When it comes to winter in Maine, the first half of it can be pretty exciting. There's nothing quite like seeing those first few pretty flakes -- and in December, holidays like Hanukkah, Christmas, Kwanzaa, and the new year are lined up back to back.
But by January 2, the thrill of sweater season starts to die down -- and yet, we're still in for at least another three months of winter in the Pine Tree State. As a result, it becomes important that we're watching out for abnormalities in how we're feeling.
Winter blues are pretty common for most people, but at their extreme, these feelings of sadness can develop into something called Seasonal Affective Disorder. It's clinically defined as a "mood disorder characterized by depression that occurs at the same time every year". Though a small number of people who have SAD experience it when the spring or summer begins, most people develop symptoms during the dark, cold winter months.
So, what causes some of us to start to feel this way when the clocks move back an hour and it gets dark at 4 p.m.? Dr. David Prescott at Northern Light Acadia Hospital says researchers have found a few links. Those include:
- an increased production of Melatonin in our bodies during the winter months, which could add to depression
- an impact in how our bodies process Serotonin to regulate our moods
- a decreased production of Vitamin D in our bodies
Dr. Prescott says research indicates that the farther away you go from the equator, the more seasonal depression there is. For example, in Maine, about eight to nine percent of the population experiences SAD; but in Florida, only about one percent of the population does.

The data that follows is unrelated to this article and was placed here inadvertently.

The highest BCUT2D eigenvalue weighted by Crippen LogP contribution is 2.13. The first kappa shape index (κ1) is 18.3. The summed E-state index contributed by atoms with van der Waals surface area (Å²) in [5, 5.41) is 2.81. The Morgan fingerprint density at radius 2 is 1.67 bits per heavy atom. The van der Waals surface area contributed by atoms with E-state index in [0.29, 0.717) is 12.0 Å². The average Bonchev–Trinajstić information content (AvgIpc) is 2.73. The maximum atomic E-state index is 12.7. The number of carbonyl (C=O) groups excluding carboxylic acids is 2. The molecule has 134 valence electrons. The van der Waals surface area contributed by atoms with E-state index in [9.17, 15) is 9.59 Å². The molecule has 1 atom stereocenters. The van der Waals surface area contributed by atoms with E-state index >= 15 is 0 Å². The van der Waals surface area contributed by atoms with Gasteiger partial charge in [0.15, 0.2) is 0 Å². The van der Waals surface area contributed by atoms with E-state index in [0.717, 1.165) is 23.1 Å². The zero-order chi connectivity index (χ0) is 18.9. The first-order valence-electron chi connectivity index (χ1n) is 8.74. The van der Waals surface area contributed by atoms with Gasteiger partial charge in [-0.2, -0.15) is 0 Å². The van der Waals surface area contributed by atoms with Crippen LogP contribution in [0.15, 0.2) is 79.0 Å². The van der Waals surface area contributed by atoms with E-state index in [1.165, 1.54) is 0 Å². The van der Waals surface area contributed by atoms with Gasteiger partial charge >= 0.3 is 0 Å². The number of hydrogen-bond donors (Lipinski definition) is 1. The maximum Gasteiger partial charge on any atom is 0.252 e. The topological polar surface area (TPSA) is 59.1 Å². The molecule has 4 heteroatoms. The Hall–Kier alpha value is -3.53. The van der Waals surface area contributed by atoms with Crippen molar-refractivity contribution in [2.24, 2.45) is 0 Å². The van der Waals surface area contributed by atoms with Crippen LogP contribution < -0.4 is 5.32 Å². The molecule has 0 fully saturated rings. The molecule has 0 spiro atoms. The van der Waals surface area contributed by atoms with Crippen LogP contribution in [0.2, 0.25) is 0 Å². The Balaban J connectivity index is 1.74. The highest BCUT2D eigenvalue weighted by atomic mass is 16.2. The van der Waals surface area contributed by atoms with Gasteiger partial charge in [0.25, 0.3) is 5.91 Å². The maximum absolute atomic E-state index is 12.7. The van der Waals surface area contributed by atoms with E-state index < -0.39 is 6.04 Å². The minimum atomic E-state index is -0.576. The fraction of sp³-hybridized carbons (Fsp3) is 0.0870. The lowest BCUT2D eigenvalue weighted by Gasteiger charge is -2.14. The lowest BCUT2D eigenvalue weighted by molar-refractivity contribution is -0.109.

Prescott says research also shows women are slightly more likely to be diagnosed with SAD than men, and younger people are also more likely than older people to experience the disorder.
Symptoms of SAD include:
- two straight weeks of feeling sad or depressed
- the feeling of hopelessness
- low energy
- the things you used to enjoy not sounding appealing
- thoughts of suicide in extreme cases
If you suspect that you or someone you know may be experiencing SAD, there are ways to get help -- and Dr. Prescott urges people not to wait until another season rolls around.
"There are a number of treatments that will work in ways other than waiting for the weather to change -- and we find with Seasonal Affective Disorder and most mental health disorders, a huge number of people never get treatment," Dr. Prescott told NEWS CENTER Maine. "Estimates of 40 to 50 percent of people with mental health problems get no treatment whatsoever -- and they just don't need to suffer."
Treatment options can include the use of bright light tools, if they're purposed at a certain intensity for a certain amount of time each day. They can also include traditional depression medications or therapy, if recommended by a doctor.
If you're concerned about yourself or someone else, you can call the Maine Crisis Hotline 24 hours every day of the week at 1-888-568-1112.